What are the details behind the heroic acts pictured in a poster about two African-American soldiers in World War I? Senator Charles Schumer (D-NY) helps find the answer. Then, is this a hand-drawn map of Valley Forge that George Washington used during the American Revolution? And does a Tucson man own one of the first transistor radios ever made? Finally, after 70 years, a Washington man wonders whether a business card ties his father to Prohibition-era underworld crime.
Watch History Detectives Tuesday, October 9, 2012 at 7pm.
OUR COLORED HEROES with KANSAS CITY CONNECTION
Host Tukufu Zuberi switched roles for this story and brought a question of his own to HISTORY DETECTIVES. Tukufu collects posters featuring African Americans in combat. One in particular intrigues him. Titled Our Colored Heroes, text on the poster tells an incredible World War I story. A raiding party of more than 20 Germans attacked two African American doughboys on sentry duty. The poster quotes General Pershing who praises the two colored sentries who ‘continued fighting after receiving wounds and despite the use of grenades by a superior force.’ Did all of this actually happen? And why was this poster made? Tukufu, along with fellow HISTORY DETECTIVES host Elyse Luray track down the truth, and call on the insight of U.S. Senator Charles Schumer to answer Tukufu’s question.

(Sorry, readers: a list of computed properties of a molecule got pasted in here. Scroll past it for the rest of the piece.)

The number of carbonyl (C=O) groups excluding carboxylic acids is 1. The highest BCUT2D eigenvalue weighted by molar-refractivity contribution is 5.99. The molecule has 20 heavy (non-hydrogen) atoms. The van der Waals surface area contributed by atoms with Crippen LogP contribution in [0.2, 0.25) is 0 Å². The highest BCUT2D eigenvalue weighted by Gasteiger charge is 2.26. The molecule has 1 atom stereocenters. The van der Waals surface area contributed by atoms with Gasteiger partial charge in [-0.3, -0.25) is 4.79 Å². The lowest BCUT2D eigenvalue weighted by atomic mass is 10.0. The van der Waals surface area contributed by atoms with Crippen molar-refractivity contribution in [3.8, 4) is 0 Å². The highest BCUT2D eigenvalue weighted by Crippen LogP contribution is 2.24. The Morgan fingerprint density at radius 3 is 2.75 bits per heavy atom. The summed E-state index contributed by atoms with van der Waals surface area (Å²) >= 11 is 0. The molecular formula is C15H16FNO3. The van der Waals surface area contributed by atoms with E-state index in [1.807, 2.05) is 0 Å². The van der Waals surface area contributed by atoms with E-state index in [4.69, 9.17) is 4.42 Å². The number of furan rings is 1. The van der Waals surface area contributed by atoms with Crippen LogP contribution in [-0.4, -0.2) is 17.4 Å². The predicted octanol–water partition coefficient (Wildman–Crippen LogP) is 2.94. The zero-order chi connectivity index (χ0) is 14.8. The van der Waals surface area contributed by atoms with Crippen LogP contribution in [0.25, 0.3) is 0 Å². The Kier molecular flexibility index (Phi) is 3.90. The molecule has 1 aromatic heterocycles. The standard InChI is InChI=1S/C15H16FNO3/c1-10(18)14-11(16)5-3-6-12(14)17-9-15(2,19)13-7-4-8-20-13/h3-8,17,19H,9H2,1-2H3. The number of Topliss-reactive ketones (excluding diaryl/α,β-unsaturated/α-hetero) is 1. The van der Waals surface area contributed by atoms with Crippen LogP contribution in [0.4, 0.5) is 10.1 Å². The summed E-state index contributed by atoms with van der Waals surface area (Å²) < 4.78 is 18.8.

The family involved, the Herman Johnson family, apparently has a prominent standing both at UMKC and KU. Herman Johnson was a Tuskegee Airman. UMKC has a minority scholarship in his name and a building named after Herman and his wife, Herman and Dorothy Johnson Hall. KU has a Dorothy Johnson scholarship fund.
Their daughter Tara Johnson, who lives in Toledo, OH, frequently travels to KC for business, the company name: Herman Johnson, LLC. Tara and her son DeMarqus appear in the story.